Thus, by claiming that she speaks more clearly than Allah speaks in his perfectly clear Word, Corbin is claiming to be a better communicator than Allah. This is yet another instance of shirk on her part.

Fourth, we know exactly how Muhammad's companions interpreted 5:51. Here's Ibn Kathir's commentary on the verse:
Tafsir Ibn Kathir on 5:51—Allah forbids His believing servants from having Jews and Christians as friends, because they are the enemies of Islam and its people, may Allah curse them. Allah then states that they are friends of each other and He gives a warning threat to those who do this (And if any among you befriends them, then surely he is one of them.)

Ibn Abi Hatim recorded that Umar ordered Abu Musa Al-Ash'ari to send him on one sheet of balance the count of what he took in and what he spent. Abu Musa then had a Christian scribe, and he was able to comply with Umar's demand. Umar liked what he saw and exclaimed, "This scribe is proficient. Would you read in the Masjid a letter that came to us from Ash-Sham?" Abu Musa said, "He cannot." Umar said, "Is he not pure?" Abu Musa said, "No, but he is Christian." Abu Musa said, "So Umar admonished me and poked my thigh (with his finger), saying, 'Drive him out (from Al-Madinah).' He then recited, (O you who believe! Take not the Jews and the Christians as friends...)"

Then he reported that Abdullah bin Utbah said, "Let one of you beware that he might be a Jew or a Christian, while unaware."
So we have Ibn Kathir, the most respected Qur'an commentator in history, saying that "Allah forbids His believing servants from having Jews and Christians as friends, because they are the enemies of Islam and its people, may Allah curse them." (I guess Ibn Kathir didn't get Corbin's memo that Muslims are to be "friends with everyone"!) Ibn Kathir then goes on to give an example of how this verse was interpreted by Umar (one of Muhammad's closest companions, the father of one of Muhammad's wives, and the second of the "rightly-guided" caliphs). When Umar heard that Abu Musa had a Christian scribe, he ordered Abu Musa to expel the Christian from Medina, and he quoted 5:51 to justify his command. This Christian wasn't a "guardian" or a "protector" of Abu Musa. He was simply close enough to work for Abu Musa, and this was unacceptable.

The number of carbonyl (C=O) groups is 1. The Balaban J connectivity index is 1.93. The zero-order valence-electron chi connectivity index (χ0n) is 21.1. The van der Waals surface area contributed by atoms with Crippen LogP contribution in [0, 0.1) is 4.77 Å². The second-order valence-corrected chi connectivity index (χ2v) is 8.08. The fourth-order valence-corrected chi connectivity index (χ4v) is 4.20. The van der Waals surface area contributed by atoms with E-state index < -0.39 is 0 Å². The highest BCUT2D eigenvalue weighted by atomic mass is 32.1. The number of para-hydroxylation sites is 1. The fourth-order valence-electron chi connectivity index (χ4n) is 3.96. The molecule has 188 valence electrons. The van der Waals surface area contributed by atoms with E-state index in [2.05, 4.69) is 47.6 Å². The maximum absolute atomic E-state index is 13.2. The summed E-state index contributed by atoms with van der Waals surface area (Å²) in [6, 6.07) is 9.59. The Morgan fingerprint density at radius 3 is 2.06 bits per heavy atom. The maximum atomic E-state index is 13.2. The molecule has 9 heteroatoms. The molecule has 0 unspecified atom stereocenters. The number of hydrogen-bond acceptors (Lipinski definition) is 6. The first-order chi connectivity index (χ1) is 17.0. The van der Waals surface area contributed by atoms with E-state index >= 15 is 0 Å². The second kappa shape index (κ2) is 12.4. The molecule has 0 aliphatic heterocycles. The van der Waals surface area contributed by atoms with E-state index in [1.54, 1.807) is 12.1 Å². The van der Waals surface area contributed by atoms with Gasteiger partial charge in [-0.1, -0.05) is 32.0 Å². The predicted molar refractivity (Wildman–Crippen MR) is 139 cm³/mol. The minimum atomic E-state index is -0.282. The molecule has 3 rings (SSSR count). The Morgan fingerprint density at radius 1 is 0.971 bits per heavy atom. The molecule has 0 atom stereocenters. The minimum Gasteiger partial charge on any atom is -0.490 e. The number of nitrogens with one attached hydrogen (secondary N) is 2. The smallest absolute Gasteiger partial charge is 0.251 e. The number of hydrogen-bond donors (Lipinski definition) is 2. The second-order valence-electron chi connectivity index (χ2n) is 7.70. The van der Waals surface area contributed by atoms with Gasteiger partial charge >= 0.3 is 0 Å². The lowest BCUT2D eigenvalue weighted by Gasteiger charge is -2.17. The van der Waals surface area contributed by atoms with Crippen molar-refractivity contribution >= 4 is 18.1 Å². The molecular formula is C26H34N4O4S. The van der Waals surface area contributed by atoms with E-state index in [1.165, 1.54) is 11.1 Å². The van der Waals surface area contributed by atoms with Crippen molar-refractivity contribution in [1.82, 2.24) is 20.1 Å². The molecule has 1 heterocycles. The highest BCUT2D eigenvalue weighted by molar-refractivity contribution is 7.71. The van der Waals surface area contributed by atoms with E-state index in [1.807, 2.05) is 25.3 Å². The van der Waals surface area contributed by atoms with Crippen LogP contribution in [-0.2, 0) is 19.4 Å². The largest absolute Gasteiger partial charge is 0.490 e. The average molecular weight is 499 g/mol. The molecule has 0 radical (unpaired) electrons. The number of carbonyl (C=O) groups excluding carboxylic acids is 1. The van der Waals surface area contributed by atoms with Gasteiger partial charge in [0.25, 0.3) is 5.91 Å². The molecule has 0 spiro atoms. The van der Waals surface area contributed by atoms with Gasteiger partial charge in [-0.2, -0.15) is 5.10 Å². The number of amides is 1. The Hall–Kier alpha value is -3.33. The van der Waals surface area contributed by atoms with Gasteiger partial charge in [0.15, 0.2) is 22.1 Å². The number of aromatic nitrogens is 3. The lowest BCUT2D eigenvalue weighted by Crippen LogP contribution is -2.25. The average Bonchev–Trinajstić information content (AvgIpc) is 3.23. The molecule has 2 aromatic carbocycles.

The meaning of "awliya," then, for the early Muslim community, included any sort of close relationship apart from marriage. Instead of picking and choosing which meaning of "awliya" he liked best, Umar realized that Allah means what he says, so he didn't allow Muslims to associate closely with non-Muslims.

Hence, if we read the Qur'an, the Hadith, and the Tafsir, the meaning of 5:51 is perfectly clear. Muslims aren't allowed to be friends with Christians and Jews, because Christians and Jews are enemies.

Corbin, of course, will have none of this. Rather than read the Muslim sources and conclude, based on a careful investigation of the matter, what a verse commands her to do, she prefers to believe that the verse means whatever she wants it to mean. She then vilifies and demonizes anyone who attempts to correct her.

The only possible influence of feminism on Corbin is that she seems to be convinced (despite a complete lack of studying on her part) that she understands Islam better than Allah, Muhammad, Umar, Abu Musa, and Ibn Kathir.

Tomorrow, we'll take a look at Corbin's next "misinterpreted verse" of the Qur'an: Chapter 8, verse 12. Until then, I invite everyone to watch my "Three Stages of Jihad" video again, since it clears up some of the silliness in Corbin's defense of 5:51. Corbin points out that Muhammad had non-Muslim friends, as if this somehow proves that 5:51 can't mean that Muslims aren't allowed to have non-Muslim friends. She ignores the fact that jihad proceeds in stages, and that the rules when Muslims are not in control are quite different from the rules when Muslims are in control. (Corbin's teachers, who filter her information for her, didn't tell her that. But I will.)